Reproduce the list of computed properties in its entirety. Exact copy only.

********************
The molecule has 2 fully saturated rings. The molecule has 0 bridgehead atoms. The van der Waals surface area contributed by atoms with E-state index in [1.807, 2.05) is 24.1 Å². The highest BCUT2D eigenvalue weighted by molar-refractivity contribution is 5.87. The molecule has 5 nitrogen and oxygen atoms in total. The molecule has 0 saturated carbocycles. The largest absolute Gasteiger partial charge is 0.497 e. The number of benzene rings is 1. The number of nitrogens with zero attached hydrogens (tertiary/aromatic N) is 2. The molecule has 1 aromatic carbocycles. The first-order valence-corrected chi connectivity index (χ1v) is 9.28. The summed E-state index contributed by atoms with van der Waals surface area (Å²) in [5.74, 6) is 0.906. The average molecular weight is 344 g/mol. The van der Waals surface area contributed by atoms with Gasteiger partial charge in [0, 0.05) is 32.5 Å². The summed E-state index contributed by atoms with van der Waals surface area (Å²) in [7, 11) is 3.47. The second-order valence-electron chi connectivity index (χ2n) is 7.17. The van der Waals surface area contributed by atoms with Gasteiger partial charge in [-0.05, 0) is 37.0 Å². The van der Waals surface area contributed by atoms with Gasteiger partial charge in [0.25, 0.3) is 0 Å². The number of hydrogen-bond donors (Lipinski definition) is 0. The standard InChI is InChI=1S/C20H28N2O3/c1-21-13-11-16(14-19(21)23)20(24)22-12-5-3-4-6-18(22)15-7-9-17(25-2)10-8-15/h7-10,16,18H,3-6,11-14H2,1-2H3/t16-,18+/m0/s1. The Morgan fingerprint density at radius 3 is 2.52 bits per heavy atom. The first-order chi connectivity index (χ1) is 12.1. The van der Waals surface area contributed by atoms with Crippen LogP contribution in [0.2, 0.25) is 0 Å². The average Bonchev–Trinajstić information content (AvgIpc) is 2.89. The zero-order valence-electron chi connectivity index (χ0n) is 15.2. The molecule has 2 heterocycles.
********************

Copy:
The molecule has 2 fully saturated rings. The molecule has 0 bridgehead atoms. The van der Waals surface area contributed by atoms with E-state index in [1.807, 2.05) is 24.1 Å². The highest BCUT2D eigenvalue weighted by molar-refractivity contribution is 5.87. The molecule has 5 nitrogen and oxygen atoms in total. The molecule has 0 saturated carbocycles. The largest absolute Gasteiger partial charge is 0.497 e. The number of benzene rings is 1. The number of nitrogens with zero attached hydrogens (tertiary/aromatic N) is 2. The molecule has 1 aromatic carbocycles. The first-order valence-corrected chi connectivity index (χ1v) is 9.28. The summed E-state index contributed by atoms with van der Waals surface area (Å²) in [5.74, 6) is 0.906. The average molecular weight is 344 g/mol. The van der Waals surface area contributed by atoms with Gasteiger partial charge in [0, 0.05) is 32.5 Å². The summed E-state index contributed by atoms with van der Waals surface area (Å²) in [7, 11) is 3.47. The second-order valence-electron chi connectivity index (χ2n) is 7.17. The van der Waals surface area contributed by atoms with Gasteiger partial charge in [-0.05, 0) is 37.0 Å². The van der Waals surface area contributed by atoms with Gasteiger partial charge in [0.25, 0.3) is 0 Å². The number of hydrogen-bond donors (Lipinski definition) is 0. The standard InChI is InChI=1S/C20H28N2O3/c1-21-13-11-16(14-19(21)23)20(24)22-12-5-3-4-6-18(22)15-7-9-17(25-2)10-8-15/h7-10,16,18H,3-6,11-14H2,1-2H3/t16-,18+/m0/s1. The Morgan fingerprint density at radius 3 is 2.52 bits per heavy atom. The first-order chi connectivity index (χ1) is 12.1. The van der Waals surface area contributed by atoms with Crippen LogP contribution in [0.2, 0.25) is 0 Å². The average Bonchev–Trinajstić information content (AvgIpc) is 2.89. The zero-order valence-electron chi connectivity index (χ0n) is 15.2. The molecule has 2 heterocycles.